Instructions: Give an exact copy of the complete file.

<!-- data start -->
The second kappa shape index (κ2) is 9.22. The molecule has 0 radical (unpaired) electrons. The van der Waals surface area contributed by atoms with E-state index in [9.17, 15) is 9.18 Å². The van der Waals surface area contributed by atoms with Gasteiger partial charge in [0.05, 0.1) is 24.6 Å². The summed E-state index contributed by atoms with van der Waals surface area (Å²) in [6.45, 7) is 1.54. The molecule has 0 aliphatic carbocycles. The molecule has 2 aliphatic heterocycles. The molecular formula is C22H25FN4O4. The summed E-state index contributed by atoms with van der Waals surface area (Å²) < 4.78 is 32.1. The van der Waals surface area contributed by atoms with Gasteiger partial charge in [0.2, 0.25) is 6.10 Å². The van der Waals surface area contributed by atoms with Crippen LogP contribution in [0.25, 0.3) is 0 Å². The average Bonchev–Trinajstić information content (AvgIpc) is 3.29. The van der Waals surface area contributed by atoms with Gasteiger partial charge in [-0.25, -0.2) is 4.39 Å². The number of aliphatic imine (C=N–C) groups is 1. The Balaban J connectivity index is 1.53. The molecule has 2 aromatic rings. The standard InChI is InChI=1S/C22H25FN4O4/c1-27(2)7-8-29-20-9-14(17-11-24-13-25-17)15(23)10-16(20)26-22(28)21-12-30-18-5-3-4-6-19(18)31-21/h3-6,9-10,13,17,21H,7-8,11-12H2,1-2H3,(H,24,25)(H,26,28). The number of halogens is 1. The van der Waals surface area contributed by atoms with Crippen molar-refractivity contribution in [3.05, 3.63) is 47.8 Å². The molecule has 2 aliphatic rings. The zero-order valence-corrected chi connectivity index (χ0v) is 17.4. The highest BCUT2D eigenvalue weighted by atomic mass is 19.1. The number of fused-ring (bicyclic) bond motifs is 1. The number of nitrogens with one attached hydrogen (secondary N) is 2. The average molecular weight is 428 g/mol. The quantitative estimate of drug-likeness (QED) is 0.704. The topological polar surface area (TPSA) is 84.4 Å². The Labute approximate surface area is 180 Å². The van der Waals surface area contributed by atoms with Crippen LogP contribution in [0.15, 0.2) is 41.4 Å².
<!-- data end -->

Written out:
The second kappa shape index (κ2) is 9.22. The molecule has 0 radical (unpaired) electrons. The van der Waals surface area contributed by atoms with E-state index in [9.17, 15) is 9.18 Å². The van der Waals surface area contributed by atoms with Gasteiger partial charge in [0.05, 0.1) is 24.6 Å². The summed E-state index contributed by atoms with van der Waals surface area (Å²) in [6.45, 7) is 1.54. The molecule has 0 aliphatic carbocycles. The molecule has 2 aliphatic heterocycles. The molecular formula is C22H25FN4O4. The summed E-state index contributed by atoms with van der Waals surface area (Å²) < 4.78 is 32.1. The van der Waals surface area contributed by atoms with Gasteiger partial charge in [0.2, 0.25) is 6.10 Å². The van der Waals surface area contributed by atoms with Crippen LogP contribution in [0.25, 0.3) is 0 Å². The average Bonchev–Trinajstić information content (AvgIpc) is 3.29. The van der Waals surface area contributed by atoms with Gasteiger partial charge in [-0.25, -0.2) is 4.39 Å². The number of aliphatic imine (C=N–C) groups is 1. The Balaban J connectivity index is 1.53. The molecule has 2 aromatic rings. The standard InChI is InChI=1S/C22H25FN4O4/c1-27(2)7-8-29-20-9-14(17-11-24-13-25-17)15(23)10-16(20)26-22(28)21-12-30-18-5-3-4-6-19(18)31-21/h3-6,9-10,13,17,21H,7-8,11-12H2,1-2H3,(H,24,25)(H,26,28). The number of halogens is 1. The van der Waals surface area contributed by atoms with Crippen molar-refractivity contribution in [3.05, 3.63) is 47.8 Å². The molecule has 2 aliphatic rings. The zero-order valence-corrected chi connectivity index (χ0v) is 17.4. The highest BCUT2D eigenvalue weighted by atomic mass is 19.1. The number of fused-ring (bicyclic) bond motifs is 1. The number of nitrogens with one attached hydrogen (secondary N) is 2. The average molecular weight is 428 g/mol. The quantitative estimate of drug-likeness (QED) is 0.704. The topological polar surface area (TPSA) is 84.4 Å². The Labute approximate surface area is 180 Å². The van der Waals surface area contributed by atoms with Crippen LogP contribution in [0.15, 0.2) is 41.4 Å².